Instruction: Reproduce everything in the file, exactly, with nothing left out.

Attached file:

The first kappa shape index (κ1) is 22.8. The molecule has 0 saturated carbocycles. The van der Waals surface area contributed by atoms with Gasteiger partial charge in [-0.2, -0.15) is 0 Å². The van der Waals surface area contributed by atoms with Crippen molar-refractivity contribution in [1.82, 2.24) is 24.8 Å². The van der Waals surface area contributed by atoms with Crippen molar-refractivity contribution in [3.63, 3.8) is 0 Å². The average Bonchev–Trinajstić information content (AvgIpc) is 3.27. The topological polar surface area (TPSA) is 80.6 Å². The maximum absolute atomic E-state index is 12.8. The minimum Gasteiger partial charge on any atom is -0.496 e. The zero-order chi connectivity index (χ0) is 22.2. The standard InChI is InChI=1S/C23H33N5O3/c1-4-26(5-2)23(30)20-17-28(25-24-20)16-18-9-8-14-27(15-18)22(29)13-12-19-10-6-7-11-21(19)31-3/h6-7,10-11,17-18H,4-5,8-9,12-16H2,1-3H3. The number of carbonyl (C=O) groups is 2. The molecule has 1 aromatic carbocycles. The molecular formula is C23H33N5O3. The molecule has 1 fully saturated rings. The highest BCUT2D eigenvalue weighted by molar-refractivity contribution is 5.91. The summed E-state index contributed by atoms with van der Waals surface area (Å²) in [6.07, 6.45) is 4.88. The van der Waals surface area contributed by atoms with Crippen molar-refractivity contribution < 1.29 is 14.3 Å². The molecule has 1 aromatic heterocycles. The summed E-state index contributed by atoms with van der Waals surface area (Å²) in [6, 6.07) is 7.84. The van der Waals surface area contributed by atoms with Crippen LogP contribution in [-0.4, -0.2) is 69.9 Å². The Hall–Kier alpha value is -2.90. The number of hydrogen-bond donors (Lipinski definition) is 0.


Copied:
The first kappa shape index (κ1) is 22.8. The molecule has 0 saturated carbocycles. The van der Waals surface area contributed by atoms with Gasteiger partial charge in [-0.2, -0.15) is 0 Å². The van der Waals surface area contributed by atoms with Crippen molar-refractivity contribution in [1.82, 2.24) is 24.8 Å². The van der Waals surface area contributed by atoms with Crippen molar-refractivity contribution in [3.63, 3.8) is 0 Å². The average Bonchev–Trinajstić information content (AvgIpc) is 3.27. The topological polar surface area (TPSA) is 80.6 Å². The maximum absolute atomic E-state index is 12.8. The minimum Gasteiger partial charge on any atom is -0.496 e. The zero-order chi connectivity index (χ0) is 22.2. The standard InChI is InChI=1S/C23H33N5O3/c1-4-26(5-2)23(30)20-17-28(25-24-20)16-18-9-8-14-27(15-18)22(29)13-12-19-10-6-7-11-21(19)31-3/h6-7,10-11,17-18H,4-5,8-9,12-16H2,1-3H3. The number of carbonyl (C=O) groups is 2. The molecule has 1 aromatic carbocycles. The molecular formula is C23H33N5O3. The molecule has 1 fully saturated rings. The highest BCUT2D eigenvalue weighted by molar-refractivity contribution is 5.91. The summed E-state index contributed by atoms with van der Waals surface area (Å²) in [6.07, 6.45) is 4.88. The van der Waals surface area contributed by atoms with Crippen molar-refractivity contribution < 1.29 is 14.3 Å². The molecule has 1 aromatic heterocycles. The summed E-state index contributed by atoms with van der Waals surface area (Å²) in [6, 6.07) is 7.84. The van der Waals surface area contributed by atoms with Crippen LogP contribution in [-0.4, -0.2) is 69.9 Å². The Hall–Kier alpha value is -2.90. The number of hydrogen-bond donors (Lipinski definition) is 0.